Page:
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Teaching our Neighbors

Teaching our NeighborsTeaching our Neighbors is the fifth in a series of five short stories written to honor the compassion and commitment of Pinnacle team members who went to extraordinary lengths to help their communities, residents or each other. The following was recently showcased at the 2018 Pinnacle Annual Leadership Conference in Charleston, SC.

Homeless shelters are filled with the untapped potential of people who were dealt a different hand. On rare occasions, these individuals gain an advantage toward self-sufficiency by crossing paths with someone who provides the resources to help them flourish. While many at Pinnacle have a passion for helping the homeless, the catalyst of change for eight beautiful souls in Sacramento was Paula Nicholas, Regional Property Manager in northern California.

Paula has been involved with Pinnacle’s volunteer efforts for years. After taking on IREM’s Community Service efforts in Sacramento, she set out to grow REstart, a program focused on pairing housing and employment for people caught in a cycle of misfortune. Many of those eligible for this pilot program were hard-workers who simply couldn’t keep up with rising rents and were forced into shelters or other unfortunate living circumstances. REstart offered an ingenious solution.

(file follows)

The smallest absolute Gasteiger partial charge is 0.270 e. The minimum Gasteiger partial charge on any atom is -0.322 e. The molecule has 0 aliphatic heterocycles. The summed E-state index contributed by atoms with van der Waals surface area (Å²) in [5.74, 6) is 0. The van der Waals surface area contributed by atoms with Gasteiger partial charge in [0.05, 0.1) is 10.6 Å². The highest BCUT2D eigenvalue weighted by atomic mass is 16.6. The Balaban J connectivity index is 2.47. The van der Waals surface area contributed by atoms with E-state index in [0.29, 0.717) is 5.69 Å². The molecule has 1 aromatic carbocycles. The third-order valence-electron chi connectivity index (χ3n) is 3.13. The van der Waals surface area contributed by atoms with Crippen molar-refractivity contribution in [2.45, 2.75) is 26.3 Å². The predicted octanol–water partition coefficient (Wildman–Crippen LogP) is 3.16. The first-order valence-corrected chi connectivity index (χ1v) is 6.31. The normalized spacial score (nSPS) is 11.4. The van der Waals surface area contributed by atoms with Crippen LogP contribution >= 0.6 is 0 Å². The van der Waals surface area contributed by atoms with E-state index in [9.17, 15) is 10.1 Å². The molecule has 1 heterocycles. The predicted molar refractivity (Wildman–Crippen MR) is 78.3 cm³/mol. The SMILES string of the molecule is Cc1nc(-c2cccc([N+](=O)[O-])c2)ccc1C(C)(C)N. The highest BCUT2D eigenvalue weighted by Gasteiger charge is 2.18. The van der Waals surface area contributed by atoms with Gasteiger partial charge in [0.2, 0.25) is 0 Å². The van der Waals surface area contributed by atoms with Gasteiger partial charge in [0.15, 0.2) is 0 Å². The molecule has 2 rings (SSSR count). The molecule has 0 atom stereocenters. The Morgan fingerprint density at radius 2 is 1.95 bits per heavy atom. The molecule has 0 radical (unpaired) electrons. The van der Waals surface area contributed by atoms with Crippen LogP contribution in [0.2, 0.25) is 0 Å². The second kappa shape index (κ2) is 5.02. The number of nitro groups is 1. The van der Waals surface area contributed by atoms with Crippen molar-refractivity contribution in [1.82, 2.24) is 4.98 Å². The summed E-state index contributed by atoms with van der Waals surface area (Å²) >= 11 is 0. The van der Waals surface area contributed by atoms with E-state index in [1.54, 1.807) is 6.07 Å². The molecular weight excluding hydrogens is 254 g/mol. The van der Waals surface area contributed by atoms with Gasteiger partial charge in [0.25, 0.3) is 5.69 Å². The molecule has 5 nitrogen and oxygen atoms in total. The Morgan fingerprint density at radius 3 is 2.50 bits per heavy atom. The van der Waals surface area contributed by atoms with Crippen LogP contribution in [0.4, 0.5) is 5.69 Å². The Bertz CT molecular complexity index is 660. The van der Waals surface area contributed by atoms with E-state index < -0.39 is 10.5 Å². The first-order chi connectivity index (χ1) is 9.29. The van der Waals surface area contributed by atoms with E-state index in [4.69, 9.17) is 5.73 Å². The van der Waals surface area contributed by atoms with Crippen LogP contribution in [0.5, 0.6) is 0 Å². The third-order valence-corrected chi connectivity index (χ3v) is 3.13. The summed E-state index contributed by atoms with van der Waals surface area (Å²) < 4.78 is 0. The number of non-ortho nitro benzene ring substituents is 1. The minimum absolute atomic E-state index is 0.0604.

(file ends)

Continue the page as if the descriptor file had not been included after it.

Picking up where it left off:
The basic groundwork for the program was to teach individuals the tricks of the property management trade and prepare them to work in it. By law in California, multifamily properties with more than 16 units require an owner’s representative to live onsite. Graduates of REstartwould aim to get both the job and the apartment.

To start building the program, coursework needed to be created so that industry volunteers could teach down-on-their luck individuals property management skills. IREM provided the foundation for this. Then, there had to be students. Women’s Empowerment, a shelter for women needing job skills and confidence, became that source. Paula had to help find funding to pay for the $500 per student cost. After knocking on a lot of doors, she secured sponsorships for eight women to join the initial class. In one of her REstart pitches, she met the Mohannas – a game changer.

The founders of Mohanna Development shared their plan to build a micro-unit project in Sacramento’s downtown sector. Paula’s passion for REstart was so infectious that the developers are considering Pinnacle to manage their lease-up, and agreed to hire five of the graduates to staff the property.

From the time Paula took over her Community Service post at IREM to the graduation of the first REstart class, nearly 11 months had passed. Her work did not end there. Even with all their preparation, the students still had to interview and seven local employers from the Sacramento market were committed to speak with them. Paula knew that these ladies had no means to dress for success so she personally took them shopping to buy suits.

Paula’s labor of love helped transform the lives of eight women in Sacramento this past year. Now, IREM intends to roll the program out to other homeless organizations across the country. Mohanna Development has their eye on Pinnacle as future managers. And Paula is thrilled that the she was able to grow a “small plane into a jet” that will transport hard-working individuals to a better destination.